Old wiring

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Old 02-18-04, 05:28 AM
melkgarica
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Old wiring

I am remodeling a bathroom and purchased a new exhaust fan. I Thought I could handle this simple replacement, but now have questions. First, my house wires have no ground. Do I simply not use the ground provided with the fan? (One end is grounded to the metal housing, the other end would be for me to use) Or should I run a new wire and ground it somehow? Also, the instructions tell you to use wire of the appropriate rating? My house wiring is 14, but I have a book that recommends a bathroom exhaust fan use 12 AWG. What is appropriate? I originally planned on using the old 14 already present for the old fan, assuming it is not wise to connect 12 AWG to the old 14 and making my job a little easier. However, now that I have removed the old walls I see that is exactly what a previous electrician did. At some point in time they hooked up 2 12 AWG wires to the old 14, one was for a light fixture above the medicine cabinet and one to a GFCI. Their actual connections are hidden by a bunch of electrical tape (don't worry, there are wire nuts under the electrical tape). I am wondering if is it safe to use the 12 connected to the 14 and how the GFCI is really grounded since the wires end in this little glob of wire nuts and tape? The GFCI was working before I removed it, but if it is unsafe it would only make sense to fix it now while the walls are torn out. Thanks for your help.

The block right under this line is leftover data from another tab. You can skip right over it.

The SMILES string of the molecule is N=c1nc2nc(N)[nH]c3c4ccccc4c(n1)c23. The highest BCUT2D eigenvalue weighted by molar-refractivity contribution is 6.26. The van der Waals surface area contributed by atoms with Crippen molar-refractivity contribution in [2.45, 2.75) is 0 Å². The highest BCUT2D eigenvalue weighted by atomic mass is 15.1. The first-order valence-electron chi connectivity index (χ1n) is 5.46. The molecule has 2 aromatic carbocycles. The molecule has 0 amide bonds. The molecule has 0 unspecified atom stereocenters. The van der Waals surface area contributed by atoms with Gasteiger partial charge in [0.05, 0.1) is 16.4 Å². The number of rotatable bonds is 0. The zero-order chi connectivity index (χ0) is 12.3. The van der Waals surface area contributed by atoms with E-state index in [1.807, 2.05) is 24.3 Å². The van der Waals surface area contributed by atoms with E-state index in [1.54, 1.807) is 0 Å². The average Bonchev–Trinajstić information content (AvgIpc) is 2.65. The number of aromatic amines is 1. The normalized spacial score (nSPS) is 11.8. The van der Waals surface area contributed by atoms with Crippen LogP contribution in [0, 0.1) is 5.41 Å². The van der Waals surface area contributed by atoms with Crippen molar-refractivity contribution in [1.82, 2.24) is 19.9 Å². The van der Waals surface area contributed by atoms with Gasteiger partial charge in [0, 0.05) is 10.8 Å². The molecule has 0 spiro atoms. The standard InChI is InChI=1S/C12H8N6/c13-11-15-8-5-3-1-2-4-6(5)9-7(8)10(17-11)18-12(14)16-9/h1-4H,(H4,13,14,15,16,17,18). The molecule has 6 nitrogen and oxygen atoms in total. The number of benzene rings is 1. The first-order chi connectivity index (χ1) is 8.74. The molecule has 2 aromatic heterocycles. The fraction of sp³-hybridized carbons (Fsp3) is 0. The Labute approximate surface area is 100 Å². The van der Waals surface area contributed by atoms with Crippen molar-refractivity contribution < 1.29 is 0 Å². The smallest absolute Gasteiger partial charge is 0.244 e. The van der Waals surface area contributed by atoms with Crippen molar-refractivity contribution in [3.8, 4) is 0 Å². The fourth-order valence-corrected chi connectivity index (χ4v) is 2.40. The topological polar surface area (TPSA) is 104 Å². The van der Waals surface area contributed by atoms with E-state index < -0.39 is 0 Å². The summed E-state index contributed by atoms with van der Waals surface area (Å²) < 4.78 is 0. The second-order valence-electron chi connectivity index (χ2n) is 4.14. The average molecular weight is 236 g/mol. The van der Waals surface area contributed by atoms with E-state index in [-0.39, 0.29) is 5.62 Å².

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Old 02-18-04, 05:58 AM
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So many questions.

It is safe to use 12 gauge wire on a 15 amp circuit. I do not recommend this, as it serves no purpose and because 12 gauge wire is harder to work with, but it is not unsafe.

In your case someone most likely used 12 gauge wire because it was all they had and they were too cheap or too lazy to go and buy 14 gauge wire.

Your book probably recommends 20 gauge wire for a bathroom fan because there is the possibility that somebody may someday want to install a unit that also features a heater.

If you are replacing a light fixture and your current wiring does not have a ground then you simply do not hook up the ground. This is not unsafe unless the fixture specifically requires a ground.

A GFCI does not need a ground to work properly. It will provide protection without the ground. However, with no ground the outlet should be marked "No Equipment Ground".

Electrical connections should not be hidden by electrical tape. I hope these connections were in an electrical junction box and that they were accessible before the walls came down.

Now, more importantly, you say that you have removed the walls. If you have removed the walls and the ceiling then you should bring the bathroom up to code. I would run a brand new 20 amp circuit to the bathroom from your electrical panel and place the entire bathroom on this new circuit.
 
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